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Bimal Gurung and Ors. Vs. Union of India (UOI) and Ors. - (Supreme Court) (16 Mar 2018)

When a cognizable offence takes place before the eyes of police personnel, it is his obligation and duty to register a FIR



The Petitioner, the President of Gorkha Janmukti Morcha ("GJM"), has filed present Writ Petition under Article 32 of the Constitution of India praying for transfer of investigation of all First Information Reports lodged against the Petitioner and other members of GJM, to any independent investigation agency. The issue is as to whether, as prayed by the Petitioner, investigation in such cases are required to be transferred to a central investigate agency.

The Constitution Bench of present Court in State of West Bengal has authoritatively laid down that, the High Court under Article 226 of Constitution and present Court under Article 32 of Constitution can issue direction to CBI to investigate a cognizable offence within the State without consent of that State. The Constitution Bench also in the above context has held that, although present Court has implied power and jurisdiction to direct for the transfer to CBI to investigate a cognizable offence but also has obligation to exercise the said power with great caution which must be exercised sparingly, cautiously and in exceptional situations.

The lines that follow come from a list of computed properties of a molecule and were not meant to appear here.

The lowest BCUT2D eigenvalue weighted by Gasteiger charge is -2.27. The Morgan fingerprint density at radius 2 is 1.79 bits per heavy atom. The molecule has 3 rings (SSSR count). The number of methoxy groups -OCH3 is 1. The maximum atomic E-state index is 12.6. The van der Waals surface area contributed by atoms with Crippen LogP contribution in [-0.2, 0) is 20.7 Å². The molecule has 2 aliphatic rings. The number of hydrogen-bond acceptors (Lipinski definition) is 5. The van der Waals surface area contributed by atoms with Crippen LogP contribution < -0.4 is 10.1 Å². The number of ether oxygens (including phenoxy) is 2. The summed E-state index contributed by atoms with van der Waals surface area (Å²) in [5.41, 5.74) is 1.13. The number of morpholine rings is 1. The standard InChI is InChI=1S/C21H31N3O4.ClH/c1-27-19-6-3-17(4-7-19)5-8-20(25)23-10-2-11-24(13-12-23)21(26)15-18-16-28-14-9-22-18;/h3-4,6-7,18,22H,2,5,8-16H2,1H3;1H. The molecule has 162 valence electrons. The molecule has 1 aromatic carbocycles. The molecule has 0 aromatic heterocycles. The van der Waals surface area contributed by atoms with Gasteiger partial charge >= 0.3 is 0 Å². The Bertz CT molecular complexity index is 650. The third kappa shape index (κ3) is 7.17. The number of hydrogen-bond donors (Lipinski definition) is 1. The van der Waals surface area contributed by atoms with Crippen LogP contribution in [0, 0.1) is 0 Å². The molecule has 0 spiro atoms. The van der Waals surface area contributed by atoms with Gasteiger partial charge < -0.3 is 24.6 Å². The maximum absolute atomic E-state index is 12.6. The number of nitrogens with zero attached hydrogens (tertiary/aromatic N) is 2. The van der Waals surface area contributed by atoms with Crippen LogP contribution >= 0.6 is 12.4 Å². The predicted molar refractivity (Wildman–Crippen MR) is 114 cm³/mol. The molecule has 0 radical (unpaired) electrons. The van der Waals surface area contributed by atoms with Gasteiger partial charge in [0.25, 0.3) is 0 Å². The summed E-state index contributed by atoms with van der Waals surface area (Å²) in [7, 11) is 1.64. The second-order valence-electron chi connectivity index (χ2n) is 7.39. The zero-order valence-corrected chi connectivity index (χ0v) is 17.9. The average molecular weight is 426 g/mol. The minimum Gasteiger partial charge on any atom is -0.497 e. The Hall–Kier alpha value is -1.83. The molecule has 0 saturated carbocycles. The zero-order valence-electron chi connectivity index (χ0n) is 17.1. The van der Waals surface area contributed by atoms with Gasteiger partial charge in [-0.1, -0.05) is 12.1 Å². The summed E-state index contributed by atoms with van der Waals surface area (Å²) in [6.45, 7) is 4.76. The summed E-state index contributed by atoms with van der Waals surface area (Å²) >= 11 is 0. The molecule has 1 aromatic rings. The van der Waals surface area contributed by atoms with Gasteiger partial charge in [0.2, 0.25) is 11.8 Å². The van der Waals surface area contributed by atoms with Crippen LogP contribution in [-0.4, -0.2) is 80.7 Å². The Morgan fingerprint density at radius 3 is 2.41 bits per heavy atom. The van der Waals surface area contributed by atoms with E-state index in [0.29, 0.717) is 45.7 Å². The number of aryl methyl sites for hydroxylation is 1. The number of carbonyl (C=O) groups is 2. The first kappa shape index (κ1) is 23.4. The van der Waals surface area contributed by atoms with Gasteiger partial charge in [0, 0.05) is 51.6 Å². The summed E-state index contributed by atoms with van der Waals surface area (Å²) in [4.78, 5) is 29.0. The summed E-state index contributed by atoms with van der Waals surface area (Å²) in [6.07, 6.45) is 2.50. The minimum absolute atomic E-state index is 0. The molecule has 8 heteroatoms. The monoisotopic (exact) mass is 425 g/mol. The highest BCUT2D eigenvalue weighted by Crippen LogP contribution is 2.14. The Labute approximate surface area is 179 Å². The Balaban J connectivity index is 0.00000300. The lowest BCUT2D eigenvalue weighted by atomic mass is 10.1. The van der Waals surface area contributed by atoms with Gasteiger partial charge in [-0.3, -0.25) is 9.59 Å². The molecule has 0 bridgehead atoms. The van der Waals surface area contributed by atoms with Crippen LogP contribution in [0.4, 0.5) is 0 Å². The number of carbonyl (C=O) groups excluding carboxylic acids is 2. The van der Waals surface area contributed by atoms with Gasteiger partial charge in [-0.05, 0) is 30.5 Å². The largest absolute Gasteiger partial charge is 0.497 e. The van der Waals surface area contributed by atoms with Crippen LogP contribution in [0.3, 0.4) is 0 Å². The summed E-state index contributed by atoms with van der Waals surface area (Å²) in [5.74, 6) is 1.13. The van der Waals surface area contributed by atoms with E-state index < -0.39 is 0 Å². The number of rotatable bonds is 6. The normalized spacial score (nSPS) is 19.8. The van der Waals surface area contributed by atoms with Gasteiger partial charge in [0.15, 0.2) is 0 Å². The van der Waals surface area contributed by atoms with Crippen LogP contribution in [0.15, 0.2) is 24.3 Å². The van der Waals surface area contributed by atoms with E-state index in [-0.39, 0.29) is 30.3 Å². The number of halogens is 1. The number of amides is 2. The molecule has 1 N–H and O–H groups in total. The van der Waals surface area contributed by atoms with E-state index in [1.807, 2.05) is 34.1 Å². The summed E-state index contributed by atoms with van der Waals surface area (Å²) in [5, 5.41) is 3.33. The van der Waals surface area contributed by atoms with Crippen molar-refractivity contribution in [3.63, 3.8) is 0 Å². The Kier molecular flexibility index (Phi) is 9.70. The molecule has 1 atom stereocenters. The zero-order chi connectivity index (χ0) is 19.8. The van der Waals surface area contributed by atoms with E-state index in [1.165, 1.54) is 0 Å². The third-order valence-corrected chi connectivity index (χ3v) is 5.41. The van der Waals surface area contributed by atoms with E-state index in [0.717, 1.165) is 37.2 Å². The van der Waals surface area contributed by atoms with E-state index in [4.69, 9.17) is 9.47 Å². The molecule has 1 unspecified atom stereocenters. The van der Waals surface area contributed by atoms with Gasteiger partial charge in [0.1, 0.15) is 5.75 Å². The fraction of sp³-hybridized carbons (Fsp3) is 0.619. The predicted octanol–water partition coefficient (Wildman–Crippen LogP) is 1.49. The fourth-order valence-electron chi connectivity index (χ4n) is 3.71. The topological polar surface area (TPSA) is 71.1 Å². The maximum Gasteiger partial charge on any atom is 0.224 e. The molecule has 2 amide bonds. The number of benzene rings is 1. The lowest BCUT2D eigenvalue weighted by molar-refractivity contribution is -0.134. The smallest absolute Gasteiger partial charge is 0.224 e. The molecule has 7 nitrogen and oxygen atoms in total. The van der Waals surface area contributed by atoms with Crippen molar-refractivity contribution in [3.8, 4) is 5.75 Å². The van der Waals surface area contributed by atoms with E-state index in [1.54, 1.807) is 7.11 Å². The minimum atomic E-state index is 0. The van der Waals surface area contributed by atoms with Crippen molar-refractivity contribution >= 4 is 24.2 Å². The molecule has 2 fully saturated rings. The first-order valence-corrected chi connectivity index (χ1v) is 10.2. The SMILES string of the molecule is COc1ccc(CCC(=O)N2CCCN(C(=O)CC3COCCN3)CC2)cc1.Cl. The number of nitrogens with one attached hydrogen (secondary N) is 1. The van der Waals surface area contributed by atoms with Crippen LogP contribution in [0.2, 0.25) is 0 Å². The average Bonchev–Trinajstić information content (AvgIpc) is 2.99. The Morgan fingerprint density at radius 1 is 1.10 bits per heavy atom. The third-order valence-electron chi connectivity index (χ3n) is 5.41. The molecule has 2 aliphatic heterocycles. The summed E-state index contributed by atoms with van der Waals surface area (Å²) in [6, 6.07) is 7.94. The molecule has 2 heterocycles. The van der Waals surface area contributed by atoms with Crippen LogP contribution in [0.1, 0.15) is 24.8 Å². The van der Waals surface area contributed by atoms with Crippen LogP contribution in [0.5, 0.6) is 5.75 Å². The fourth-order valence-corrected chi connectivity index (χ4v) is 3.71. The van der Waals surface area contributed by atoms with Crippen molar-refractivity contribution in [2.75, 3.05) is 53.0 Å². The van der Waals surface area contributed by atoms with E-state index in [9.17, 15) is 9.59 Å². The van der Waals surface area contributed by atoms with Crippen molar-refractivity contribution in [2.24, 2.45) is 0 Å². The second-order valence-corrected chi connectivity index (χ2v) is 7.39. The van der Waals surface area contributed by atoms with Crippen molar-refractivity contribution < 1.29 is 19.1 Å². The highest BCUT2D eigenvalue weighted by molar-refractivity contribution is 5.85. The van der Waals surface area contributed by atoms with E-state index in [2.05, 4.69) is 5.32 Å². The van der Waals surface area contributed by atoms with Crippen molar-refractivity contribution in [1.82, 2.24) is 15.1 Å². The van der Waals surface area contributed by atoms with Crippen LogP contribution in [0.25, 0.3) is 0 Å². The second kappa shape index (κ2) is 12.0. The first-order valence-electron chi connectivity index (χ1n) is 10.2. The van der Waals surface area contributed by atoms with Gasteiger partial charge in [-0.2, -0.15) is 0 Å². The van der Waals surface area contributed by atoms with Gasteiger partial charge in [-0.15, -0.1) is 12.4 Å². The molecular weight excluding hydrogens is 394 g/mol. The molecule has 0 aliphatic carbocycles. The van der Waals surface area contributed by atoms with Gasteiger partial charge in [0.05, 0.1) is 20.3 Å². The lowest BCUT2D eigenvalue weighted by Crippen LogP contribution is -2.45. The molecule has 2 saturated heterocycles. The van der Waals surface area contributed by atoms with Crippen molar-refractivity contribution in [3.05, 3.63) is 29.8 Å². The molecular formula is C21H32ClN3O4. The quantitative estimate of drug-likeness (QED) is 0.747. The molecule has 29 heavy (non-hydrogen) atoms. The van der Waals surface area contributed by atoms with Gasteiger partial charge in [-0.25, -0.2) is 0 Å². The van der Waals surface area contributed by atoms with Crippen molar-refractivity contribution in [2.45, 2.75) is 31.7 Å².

The Petitioner's prayer is to transfer the investigation of all the FIRs lodged against the Petitioner and other members of GJM. The offences alleged in the cases are serious offences including offences under Sections 121, 121A and 153A of Indian Penal Code, 1860 (IPC) and offences Unlawful Activities (Prevention) Act, 1967 as well as offences under Sections 307 and 302 of IPC etc. Transfer of investigation of such large number of cases en masse is neither practicable nor justified. The jurisdiction under Article 226 and Article 32 with regard to transfer of investigation of cases has to be exercised on facts of each and every case. There are no grounds available in the aforesaid 112 cases so as this Court may exercise jurisdiction under Article 32 of Constitution for transfer of investigation in all cases.